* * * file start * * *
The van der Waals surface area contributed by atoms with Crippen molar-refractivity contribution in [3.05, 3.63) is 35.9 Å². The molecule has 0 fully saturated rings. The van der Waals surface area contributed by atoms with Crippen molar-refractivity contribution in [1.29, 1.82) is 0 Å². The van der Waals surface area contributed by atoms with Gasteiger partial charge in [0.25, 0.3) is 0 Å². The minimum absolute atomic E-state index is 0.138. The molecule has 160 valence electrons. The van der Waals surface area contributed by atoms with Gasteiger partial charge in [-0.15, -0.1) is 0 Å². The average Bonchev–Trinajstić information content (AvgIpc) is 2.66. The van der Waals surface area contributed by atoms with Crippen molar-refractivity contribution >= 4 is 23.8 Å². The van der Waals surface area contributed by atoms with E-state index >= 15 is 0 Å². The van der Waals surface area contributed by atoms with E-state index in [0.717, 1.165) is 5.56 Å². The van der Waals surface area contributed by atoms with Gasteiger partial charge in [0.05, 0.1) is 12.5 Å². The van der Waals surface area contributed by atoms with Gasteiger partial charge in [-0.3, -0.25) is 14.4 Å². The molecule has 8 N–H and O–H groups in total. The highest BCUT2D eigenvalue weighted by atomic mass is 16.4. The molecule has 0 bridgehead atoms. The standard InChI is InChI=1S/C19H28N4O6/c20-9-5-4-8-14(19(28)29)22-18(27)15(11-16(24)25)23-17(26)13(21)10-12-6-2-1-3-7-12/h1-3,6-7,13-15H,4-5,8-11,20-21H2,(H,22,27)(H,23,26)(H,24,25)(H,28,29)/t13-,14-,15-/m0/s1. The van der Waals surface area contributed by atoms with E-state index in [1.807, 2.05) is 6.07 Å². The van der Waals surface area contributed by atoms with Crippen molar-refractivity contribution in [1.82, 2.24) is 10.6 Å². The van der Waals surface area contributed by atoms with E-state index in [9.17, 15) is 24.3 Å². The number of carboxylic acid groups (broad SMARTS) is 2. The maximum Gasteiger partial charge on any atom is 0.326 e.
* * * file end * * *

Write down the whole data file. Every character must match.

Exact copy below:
The van der Waals surface area contributed by atoms with Crippen molar-refractivity contribution in [3.05, 3.63) is 35.9 Å². The molecule has 0 fully saturated rings. The van der Waals surface area contributed by atoms with Crippen molar-refractivity contribution in [1.29, 1.82) is 0 Å². The van der Waals surface area contributed by atoms with Gasteiger partial charge in [0.25, 0.3) is 0 Å². The minimum absolute atomic E-state index is 0.138. The molecule has 160 valence electrons. The van der Waals surface area contributed by atoms with Gasteiger partial charge in [-0.15, -0.1) is 0 Å². The average Bonchev–Trinajstić information content (AvgIpc) is 2.66. The van der Waals surface area contributed by atoms with Crippen molar-refractivity contribution >= 4 is 23.8 Å². The van der Waals surface area contributed by atoms with E-state index >= 15 is 0 Å². The van der Waals surface area contributed by atoms with E-state index in [0.717, 1.165) is 5.56 Å². The van der Waals surface area contributed by atoms with Gasteiger partial charge in [0.05, 0.1) is 12.5 Å². The van der Waals surface area contributed by atoms with Gasteiger partial charge in [-0.3, -0.25) is 14.4 Å². The molecule has 8 N–H and O–H groups in total. The highest BCUT2D eigenvalue weighted by atomic mass is 16.4. The molecule has 0 bridgehead atoms. The standard InChI is InChI=1S/C19H28N4O6/c20-9-5-4-8-14(19(28)29)22-18(27)15(11-16(24)25)23-17(26)13(21)10-12-6-2-1-3-7-12/h1-3,6-7,13-15H,4-5,8-11,20-21H2,(H,22,27)(H,23,26)(H,24,25)(H,28,29)/t13-,14-,15-/m0/s1. The van der Waals surface area contributed by atoms with E-state index in [1.807, 2.05) is 6.07 Å². The van der Waals surface area contributed by atoms with Crippen molar-refractivity contribution in [1.82, 2.24) is 10.6 Å². The van der Waals surface area contributed by atoms with E-state index in [9.17, 15) is 24.3 Å². The number of carboxylic acid groups (broad SMARTS) is 2. The maximum Gasteiger partial charge on any atom is 0.326 e.